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  • Home Remedies for Dandruff

    Wednesday, June 03, 2020
    Home Remedies for Dandruff

    Dandruff, a chronic condition characterized by flaking scalp skin, is often itchy, and always no fun. And it’s a very real presence in many people’s lives that has been estimated to affect approximately 50 million Americans. So, with many of us fighting this flaky foe, which natural remedies should we trust to work? An article on Healthline reported on two essential oils that may have anti-dandruff effects in various populations:

    • Tea tree oil. This oil comes from the leaves of the Melaleuca alternifolia tree and may be effective when dandruff is caused by fungus. In one study, 126 participants were randomly assigned to receive either a placebo shampoo, or a 5% tea tree oil solution mixed with shampoo, to use daily for four weeks. The participants who used the tea tree oil shampoo reported a 41% improvement in dandruff scores based on scaliness, itchiness, and greasiness, compared with an 11% improvement reported by those using the placebo.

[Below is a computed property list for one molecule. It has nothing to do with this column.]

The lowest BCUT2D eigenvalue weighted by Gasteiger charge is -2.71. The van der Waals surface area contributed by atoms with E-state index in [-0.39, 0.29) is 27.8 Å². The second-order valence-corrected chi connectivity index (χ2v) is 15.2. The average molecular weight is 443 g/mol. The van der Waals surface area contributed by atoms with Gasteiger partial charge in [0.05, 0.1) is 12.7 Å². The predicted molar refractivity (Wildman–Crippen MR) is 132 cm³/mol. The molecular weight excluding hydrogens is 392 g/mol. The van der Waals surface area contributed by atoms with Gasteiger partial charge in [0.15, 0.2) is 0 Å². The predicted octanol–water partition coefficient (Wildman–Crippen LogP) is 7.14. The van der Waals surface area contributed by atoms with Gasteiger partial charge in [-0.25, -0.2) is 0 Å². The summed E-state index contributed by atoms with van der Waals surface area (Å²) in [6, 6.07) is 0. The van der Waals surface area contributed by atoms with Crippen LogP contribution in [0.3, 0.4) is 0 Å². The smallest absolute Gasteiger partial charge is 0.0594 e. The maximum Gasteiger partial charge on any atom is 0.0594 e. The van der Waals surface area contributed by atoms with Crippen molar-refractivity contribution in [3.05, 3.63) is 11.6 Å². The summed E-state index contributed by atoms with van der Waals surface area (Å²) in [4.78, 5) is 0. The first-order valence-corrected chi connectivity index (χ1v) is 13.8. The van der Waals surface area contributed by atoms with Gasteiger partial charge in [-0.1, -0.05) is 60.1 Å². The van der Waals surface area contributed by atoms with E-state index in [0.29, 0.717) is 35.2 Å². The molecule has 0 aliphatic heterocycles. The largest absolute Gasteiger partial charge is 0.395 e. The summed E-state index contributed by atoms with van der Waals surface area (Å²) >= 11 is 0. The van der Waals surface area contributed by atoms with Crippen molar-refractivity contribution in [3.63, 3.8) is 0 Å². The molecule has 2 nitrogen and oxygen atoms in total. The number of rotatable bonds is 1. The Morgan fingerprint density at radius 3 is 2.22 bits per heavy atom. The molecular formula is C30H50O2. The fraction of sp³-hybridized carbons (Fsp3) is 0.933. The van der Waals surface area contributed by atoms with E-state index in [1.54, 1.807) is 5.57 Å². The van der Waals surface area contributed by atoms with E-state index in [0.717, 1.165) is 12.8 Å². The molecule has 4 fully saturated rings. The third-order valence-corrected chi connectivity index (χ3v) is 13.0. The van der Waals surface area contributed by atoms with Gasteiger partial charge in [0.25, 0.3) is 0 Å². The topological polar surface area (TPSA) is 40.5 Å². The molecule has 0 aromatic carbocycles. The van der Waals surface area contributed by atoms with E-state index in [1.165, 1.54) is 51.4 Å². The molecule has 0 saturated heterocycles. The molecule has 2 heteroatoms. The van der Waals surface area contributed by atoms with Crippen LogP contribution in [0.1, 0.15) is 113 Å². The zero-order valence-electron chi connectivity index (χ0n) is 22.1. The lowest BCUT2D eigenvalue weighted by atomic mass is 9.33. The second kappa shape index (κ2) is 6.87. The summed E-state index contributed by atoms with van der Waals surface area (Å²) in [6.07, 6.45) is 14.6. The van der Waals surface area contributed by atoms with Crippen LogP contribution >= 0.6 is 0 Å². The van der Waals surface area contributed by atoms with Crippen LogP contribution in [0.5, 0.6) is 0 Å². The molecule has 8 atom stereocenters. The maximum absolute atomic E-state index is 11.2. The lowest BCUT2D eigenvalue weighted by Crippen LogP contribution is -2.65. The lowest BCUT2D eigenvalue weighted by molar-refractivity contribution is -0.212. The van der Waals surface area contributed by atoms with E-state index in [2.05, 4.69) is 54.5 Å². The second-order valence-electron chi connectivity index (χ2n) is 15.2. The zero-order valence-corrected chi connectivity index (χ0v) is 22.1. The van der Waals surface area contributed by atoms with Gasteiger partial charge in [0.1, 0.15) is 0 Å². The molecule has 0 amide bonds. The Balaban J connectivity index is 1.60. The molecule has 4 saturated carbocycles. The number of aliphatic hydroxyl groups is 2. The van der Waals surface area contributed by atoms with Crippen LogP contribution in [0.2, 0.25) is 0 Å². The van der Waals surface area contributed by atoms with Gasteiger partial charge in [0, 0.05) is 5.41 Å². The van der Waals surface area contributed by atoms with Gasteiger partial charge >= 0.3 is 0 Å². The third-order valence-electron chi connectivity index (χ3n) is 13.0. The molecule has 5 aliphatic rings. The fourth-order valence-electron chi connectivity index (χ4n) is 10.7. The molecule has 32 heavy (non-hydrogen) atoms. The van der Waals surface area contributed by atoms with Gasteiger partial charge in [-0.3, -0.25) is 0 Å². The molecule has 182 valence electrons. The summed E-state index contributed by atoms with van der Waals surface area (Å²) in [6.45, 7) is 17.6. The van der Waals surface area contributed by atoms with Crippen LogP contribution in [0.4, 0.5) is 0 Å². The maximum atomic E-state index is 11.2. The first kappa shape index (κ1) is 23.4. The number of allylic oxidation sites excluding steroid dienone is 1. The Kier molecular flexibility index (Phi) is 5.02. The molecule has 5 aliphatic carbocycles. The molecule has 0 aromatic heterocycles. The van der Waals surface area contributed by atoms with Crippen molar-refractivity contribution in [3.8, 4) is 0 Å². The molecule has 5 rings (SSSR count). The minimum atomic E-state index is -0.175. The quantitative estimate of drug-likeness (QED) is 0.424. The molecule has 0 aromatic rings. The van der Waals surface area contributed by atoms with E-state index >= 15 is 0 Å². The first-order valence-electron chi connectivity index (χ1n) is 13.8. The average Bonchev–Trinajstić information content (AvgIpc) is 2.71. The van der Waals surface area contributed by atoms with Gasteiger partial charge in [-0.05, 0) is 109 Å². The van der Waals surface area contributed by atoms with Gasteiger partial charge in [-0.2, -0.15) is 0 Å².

• Eucalyptus oil. The essential oil extracted from eucalyptus tree (Eucalyptus globulus) leaves is also used to treat fungal infections on the skin. One Indian study found that a solution containing eucalyptus essential oil plus Indian borage (Coleus amboinicus) essential oil, diluted with coconut oil, had anti-dandruff effects in people with dandruff caused by fungal infection. The study recommended that these essential oils be used in the production of anti-fungal products.

    Of course, not all dandruff is caused by fungus. Other causes can include oily skin, dry skin, and allergic reactions. Before you decide on a treatment route, it’s important to consult with your healthcare practitioner to understand the root cause of your own dandruff so that you can come up with an effective strategy.